My complaint is not with your product, only with your marketing. Your literature gives the impression that cleanup is easy. It's not. It's a major chore. Certainly that's a small price to pay for potentially saving one's house, but you still should tell people up-front that cleanup can be a huge problem, especially if the product is allowed to dry (which is not unusual in the hot and dry conditions where fires tend to happen). If I had known that ahead of time I would have done things differently.
Just to give some perspective on how hard cleanup actually is, we have yet to find a professional cleaning company willing to take on the job. Even the company that put the flyer on our doorstep this morning, a company that specializes in post-fire cleanup, won't touch the stuff. People need to know this up-front. If nothing else, they need to know that, at best, it's going to take a HUGE amount of water to get it off. Where fires are plentiful, water tends to be scarce.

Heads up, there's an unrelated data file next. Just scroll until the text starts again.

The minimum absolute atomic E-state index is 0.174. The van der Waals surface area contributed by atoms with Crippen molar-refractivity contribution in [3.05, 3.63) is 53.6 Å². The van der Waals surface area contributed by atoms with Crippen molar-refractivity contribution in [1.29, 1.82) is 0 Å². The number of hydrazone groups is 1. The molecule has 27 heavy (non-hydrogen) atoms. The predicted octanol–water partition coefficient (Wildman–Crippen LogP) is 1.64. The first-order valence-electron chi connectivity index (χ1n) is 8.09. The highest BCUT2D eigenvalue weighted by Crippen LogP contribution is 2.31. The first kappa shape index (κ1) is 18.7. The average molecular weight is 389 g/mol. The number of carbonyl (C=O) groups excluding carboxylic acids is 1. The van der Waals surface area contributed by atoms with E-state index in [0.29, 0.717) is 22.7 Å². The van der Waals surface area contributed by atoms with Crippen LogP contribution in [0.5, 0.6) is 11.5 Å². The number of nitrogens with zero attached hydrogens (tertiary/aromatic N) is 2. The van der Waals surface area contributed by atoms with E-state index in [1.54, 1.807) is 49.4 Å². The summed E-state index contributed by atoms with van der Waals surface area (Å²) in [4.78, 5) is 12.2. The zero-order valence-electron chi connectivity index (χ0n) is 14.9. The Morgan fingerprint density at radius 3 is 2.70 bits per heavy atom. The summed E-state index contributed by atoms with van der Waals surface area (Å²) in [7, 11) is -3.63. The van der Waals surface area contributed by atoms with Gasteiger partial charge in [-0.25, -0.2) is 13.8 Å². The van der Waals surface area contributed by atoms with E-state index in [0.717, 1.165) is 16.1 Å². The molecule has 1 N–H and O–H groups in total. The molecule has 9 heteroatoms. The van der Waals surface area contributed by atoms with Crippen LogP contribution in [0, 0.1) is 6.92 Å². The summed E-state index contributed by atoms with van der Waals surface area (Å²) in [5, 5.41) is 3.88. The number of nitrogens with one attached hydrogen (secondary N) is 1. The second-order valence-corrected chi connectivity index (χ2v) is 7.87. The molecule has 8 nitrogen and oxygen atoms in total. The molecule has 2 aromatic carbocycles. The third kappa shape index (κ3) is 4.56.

To be clear: I think the product is excellent. I definitely believe that it could make the difference between losing one's house and not. The folks in Big Tujunga Canyon who lost their homes probably wish that they had my problem. But your promotional materials make it sound as if applying it has few if any negative consequences, and that is simply not the case. And if I'd known that I almost certainly would have waited for the fire to get a lot closer before I pulled the trigger.
Thanks for posting your comment. I appreciate your being so proactive. I will try to give you a call tomorrow because we will definitely need some help. Feel free to contact me directly as well if you like. My email address is on my home page: http://flownet.com/ron